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Government Policies And Micro Lending In Emerging Markets

Author

Listed:
  • Nicolas A. LASH

    () (Loyola University Chicago, 16 E. Pearson, Chicago, IL 60611)

  • Bala BATAVIA

    () (DePaul University, 1 E. Jackson Blvd, Chicago, IL 60604)

Abstract

Although microfinance institutions have expanded rapidly since their inception in 1983, their growth has varied substantially among countries. This study examines the impact of government expenditures, taxes and regulations on the volume of microcredit for 92 emerging market countries for the period 2000-2011. The Index of Economic Freedom data is used as a proxy for government intervention while microcredit is represented alternatively by either the Gross Loan Portfolio Per-Capita or Penetration Index variables. While excessive government intervention could potentially encourage more lending in the informal microfinance markets, our findings suggest that, for both credit variables, the net impact is to reduce microcredit. The variables appearing to be most responsible are business regulations, taxes, and corruption. Tests using subperiods and also with a dynamic version suggest that our model is quite robust.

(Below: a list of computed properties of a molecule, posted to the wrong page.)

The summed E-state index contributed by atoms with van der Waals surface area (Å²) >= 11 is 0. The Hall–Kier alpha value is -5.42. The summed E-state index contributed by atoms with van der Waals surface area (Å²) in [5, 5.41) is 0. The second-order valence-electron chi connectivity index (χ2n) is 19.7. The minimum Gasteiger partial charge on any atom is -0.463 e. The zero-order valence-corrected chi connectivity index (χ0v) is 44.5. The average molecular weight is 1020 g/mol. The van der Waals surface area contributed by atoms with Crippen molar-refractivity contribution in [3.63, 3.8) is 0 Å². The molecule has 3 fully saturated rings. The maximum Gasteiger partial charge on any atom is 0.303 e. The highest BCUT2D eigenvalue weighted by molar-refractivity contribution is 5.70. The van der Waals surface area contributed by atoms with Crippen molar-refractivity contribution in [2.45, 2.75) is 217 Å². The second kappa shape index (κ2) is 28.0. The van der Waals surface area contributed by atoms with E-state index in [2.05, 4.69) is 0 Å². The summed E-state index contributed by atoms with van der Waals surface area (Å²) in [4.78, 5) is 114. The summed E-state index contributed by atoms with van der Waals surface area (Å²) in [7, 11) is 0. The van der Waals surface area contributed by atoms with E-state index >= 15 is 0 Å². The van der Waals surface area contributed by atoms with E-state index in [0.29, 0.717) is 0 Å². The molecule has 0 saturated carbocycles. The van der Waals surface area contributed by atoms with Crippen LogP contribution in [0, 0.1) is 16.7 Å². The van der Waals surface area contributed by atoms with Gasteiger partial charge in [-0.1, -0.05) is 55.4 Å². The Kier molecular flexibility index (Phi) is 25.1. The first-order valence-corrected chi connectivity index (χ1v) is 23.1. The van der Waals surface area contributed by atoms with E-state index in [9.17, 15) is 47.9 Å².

Suggested Citation

  • Nicolas A. LASH & Bala BATAVIA, 2016. "Government Policies And Micro Lending In Emerging Markets," Review of Economic and Business Studies, Alexandru Ioan Cuza University, Faculty of Economics and Business Administration, issue 17, pages 9-32, June.
  • Handle: RePEc:aic:revebs:y:2016:j:17:lashb
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    References listed on IDEAS

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    More about this item

    Keywords

    Microfinance Institutions; Government Regulation; Emerging Markets;

    JEL classification:

    • G21 - Financial Economics - - Financial Institutions and Services - - - Banks; Other Depository Institutions; Micro Finance Institutions; Mortgages
    • G28 - Financial Economics - - Financial Institutions and Services - - - Government Policy and Regulation

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